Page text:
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How Do I Watch DivX Clips on Mac OS X?

written by: •edited by: Amy Carson•updated: 8/15/2011

QuickTime is the obvious media player for watching video clips in Mac OS X - but sadly this doesn't natively support the DivX format. So what are the alternatives?

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    Have you ever felt that there are too many different video formats? With AVI, MOV, MPEG, WMV, FLV, Xvid and many others in use, it is easy to find yourself downloading a clip in a particular format only to find that you don’t have the right software to enjoy the footage. While Mac OS X features the QuickTime media player to playback video clips, it isn’t always possible with certain formats, such as DivX.

    Usually QuickTime does a good job of playing back clips, but the DivX format is one that causes particular problems. The best solution to this problem is to try an alternative media player, but you can also convert the DivX file into a format that QuickTime can play back, such as MOV; there is also the option of adding a DivX player to QuickTime.

    Whichever solution you choose, the important thing to note is that there are multiple workarounds available so it really is up to you to choose the one that suits you most.

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    Converting Movie File Formats

    Converting Movie File Formats with Handbrake The most obvious way to watch a DivX format clip on QuickTime is probably to convert your DivX format clip into the native QuickTime MOV format.

    There are various utilities available on the web that make this possible, although be warned that few of these tools are free. However there is one which you should already have installed on your Mac simply because it is pretty remarkable in its flexibility and zero cost.

    Available from handbrake.fr/downloads.php, Handbrake is a free application for Mac OS X (and other operating systems) that allows you to convert a DivX format clip and save it in MOV format for viewing in QuickTime. This is easy to do: simply launch the app, click Source to find the DivX file and then use the Toggle Preset button to choose QuickTime as your output option. You can tweak the audio and alter the picture size or resolution if necessary. When you’re happy, click Browse to choose the output destination and then click Start to convert the file. It shouldn’t be long before you’re enjoying the video clip in QuickTime!

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    Use the DivX Codec

    If you’re desperate to view DivX files in QuickTime, you might choose an alternative to a converter – such as the DivX codec, which can be installed on a Mac OS X computer thanks to the Perian codec pack.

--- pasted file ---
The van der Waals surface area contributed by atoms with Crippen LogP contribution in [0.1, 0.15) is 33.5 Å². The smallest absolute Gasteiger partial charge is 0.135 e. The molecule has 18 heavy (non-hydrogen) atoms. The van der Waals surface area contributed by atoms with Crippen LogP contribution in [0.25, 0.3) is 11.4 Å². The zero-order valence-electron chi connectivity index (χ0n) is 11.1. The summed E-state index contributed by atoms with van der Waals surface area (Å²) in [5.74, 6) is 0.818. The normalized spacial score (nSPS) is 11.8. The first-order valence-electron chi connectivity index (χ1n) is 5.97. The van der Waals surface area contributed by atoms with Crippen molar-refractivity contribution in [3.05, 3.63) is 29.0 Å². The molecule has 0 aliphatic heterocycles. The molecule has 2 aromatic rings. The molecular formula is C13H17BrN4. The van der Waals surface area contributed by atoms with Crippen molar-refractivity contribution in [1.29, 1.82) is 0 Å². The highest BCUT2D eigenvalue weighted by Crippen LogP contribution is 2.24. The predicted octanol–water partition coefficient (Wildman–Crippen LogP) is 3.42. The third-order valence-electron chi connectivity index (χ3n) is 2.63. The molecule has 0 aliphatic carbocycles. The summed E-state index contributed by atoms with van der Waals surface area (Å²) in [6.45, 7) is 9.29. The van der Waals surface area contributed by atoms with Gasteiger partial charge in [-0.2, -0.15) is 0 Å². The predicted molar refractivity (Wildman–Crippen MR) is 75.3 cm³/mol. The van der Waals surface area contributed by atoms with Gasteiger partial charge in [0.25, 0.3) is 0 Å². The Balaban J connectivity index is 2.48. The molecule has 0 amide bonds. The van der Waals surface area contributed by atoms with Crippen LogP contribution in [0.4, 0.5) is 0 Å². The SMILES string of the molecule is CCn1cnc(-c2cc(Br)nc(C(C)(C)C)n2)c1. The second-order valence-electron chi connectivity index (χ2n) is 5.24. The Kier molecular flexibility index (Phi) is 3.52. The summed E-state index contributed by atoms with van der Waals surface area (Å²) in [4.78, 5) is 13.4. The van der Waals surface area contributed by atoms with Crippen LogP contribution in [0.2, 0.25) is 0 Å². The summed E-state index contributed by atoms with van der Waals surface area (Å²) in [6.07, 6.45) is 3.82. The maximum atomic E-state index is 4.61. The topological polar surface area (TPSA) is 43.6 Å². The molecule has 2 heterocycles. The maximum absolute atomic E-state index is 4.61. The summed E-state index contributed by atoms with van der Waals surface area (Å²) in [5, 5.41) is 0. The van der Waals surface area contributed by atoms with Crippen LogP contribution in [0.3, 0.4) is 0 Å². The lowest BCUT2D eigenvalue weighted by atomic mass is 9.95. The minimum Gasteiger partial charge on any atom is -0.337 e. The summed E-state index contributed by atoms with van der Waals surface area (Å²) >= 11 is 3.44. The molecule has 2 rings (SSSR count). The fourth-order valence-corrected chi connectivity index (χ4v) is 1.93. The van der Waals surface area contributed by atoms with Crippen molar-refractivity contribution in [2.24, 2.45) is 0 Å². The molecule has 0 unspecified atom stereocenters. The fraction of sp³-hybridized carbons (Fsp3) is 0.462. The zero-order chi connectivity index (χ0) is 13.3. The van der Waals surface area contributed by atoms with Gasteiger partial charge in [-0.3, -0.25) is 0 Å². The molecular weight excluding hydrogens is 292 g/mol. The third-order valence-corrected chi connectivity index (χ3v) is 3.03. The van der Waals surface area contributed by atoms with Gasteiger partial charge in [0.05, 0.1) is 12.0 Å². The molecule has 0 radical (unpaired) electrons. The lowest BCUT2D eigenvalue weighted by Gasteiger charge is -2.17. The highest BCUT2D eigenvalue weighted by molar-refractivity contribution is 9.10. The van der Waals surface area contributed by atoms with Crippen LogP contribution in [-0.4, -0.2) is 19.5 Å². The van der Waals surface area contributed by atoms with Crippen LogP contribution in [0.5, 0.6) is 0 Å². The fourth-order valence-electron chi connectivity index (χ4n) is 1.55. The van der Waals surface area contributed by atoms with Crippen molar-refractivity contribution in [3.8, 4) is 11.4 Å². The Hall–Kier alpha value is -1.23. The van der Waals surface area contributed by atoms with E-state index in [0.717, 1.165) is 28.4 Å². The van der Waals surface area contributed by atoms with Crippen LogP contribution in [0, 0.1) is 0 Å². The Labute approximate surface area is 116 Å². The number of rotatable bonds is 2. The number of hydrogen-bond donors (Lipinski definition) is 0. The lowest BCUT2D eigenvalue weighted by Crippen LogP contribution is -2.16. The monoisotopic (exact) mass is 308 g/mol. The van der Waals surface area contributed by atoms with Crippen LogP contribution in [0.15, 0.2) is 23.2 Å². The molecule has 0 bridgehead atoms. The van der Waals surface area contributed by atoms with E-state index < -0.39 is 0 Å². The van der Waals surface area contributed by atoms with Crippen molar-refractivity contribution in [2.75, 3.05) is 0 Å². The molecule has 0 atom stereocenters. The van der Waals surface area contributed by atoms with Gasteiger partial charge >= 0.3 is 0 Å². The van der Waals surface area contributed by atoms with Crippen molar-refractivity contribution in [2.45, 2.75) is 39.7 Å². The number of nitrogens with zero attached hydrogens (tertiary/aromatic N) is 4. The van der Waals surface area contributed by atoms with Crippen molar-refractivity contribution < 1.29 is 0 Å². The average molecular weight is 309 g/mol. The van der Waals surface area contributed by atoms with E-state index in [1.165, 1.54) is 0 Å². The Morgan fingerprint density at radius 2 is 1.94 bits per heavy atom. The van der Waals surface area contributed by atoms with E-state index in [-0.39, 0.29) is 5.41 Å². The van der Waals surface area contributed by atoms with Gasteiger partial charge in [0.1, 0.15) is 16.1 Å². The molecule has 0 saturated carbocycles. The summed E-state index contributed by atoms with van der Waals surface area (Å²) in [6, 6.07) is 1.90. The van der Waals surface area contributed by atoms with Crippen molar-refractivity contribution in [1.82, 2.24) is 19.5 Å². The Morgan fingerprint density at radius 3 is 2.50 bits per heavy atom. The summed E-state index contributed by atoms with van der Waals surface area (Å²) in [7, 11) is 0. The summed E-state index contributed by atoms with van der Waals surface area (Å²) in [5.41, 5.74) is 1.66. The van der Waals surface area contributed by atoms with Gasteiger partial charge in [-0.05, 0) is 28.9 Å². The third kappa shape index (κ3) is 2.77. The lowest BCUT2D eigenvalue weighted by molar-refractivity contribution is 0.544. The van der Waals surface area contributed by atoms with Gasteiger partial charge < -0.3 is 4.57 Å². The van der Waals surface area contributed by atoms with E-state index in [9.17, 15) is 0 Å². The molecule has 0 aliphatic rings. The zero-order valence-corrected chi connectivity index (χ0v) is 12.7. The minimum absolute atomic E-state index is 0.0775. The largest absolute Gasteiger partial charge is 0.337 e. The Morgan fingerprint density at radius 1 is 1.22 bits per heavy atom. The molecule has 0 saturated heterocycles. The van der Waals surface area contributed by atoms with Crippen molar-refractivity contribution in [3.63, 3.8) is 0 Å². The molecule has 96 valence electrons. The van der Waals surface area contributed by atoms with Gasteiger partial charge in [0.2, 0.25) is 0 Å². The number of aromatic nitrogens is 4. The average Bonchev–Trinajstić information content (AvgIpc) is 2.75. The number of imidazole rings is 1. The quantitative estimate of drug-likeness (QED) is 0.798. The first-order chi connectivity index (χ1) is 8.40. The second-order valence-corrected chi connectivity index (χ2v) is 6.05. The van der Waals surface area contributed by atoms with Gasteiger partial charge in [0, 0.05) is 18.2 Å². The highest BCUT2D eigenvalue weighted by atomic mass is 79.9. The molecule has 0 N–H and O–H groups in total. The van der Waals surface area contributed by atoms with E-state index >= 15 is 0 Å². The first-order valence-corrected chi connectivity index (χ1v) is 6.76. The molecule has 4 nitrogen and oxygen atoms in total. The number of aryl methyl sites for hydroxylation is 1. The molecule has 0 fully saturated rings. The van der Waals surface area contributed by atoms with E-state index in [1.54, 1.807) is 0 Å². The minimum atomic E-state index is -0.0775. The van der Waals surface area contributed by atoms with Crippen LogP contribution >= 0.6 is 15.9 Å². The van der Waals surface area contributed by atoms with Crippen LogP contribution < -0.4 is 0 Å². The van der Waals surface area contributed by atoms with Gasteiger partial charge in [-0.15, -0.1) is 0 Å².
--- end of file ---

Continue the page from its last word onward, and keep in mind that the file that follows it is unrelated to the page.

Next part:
Designed to deliver native support to QuickTime for many popular media formats, Perian – available from http://perian.org/#download – will easily playback DivX format clips. All you need to do is visit the link, download the DMG (disc image) file and launch the installation process. Perian is suitable for use on Mac OS X 10.4.7 or later, and once installed you will find that QuickTime is now able to deal with a much wider selection of media formats, including DivX! All you need to do is play the DivX file with QuickTime and you’ll soon forget that there was ever a problem…

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    Why Not Try VideoLan’s VLC Player?

    Why Not Try VideoLan’s VLC Player? Another solution is to discard with QuickTime altogether and take advantage of the far more powerful media player from VideoLan. VLC Player is an open source media player available for pretty much any platform you can think of that not only plays virtually every video format in circulation, it also allows streaming of any currently playing clip to other devices on a local network.

    To use VLC Player on your Mac, download from www.videolan.org and install the from the DMG file, following any on-screen prompts. The next part is really simple – once the application has installed, all you will need to do is use the File menu to Open the DivX video clip of your choice, and sit back and enjoy the film!

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    The Alternatives to Native Playback

    Native playback of DivX clips in QuickTime would be far preferable to converting DivX or utilizing any of these additional apps, but while that remains an unavailable option we’re limited to the workarounds described here.

    While each has its drawbacks (additional downloads, time taken to convert data, completely ignoring QuickTime) they are all good alternatives. However, for the best results while adding a considerable set of new features that you may not have otherwise encountered (and with its own built-in codec pack) you could do a lot worse than to forget about QuickTime – a product that seems to age badly with each release of OS X – and give VLC Player a go.

    It makes sense to do this or use the Perian codec pack – wasting time converting data which will then take up unnecessary space on your hard disk drive simply isn’t worth the effort.

References

  • Screenshots provided by author.
  • Author's own experience.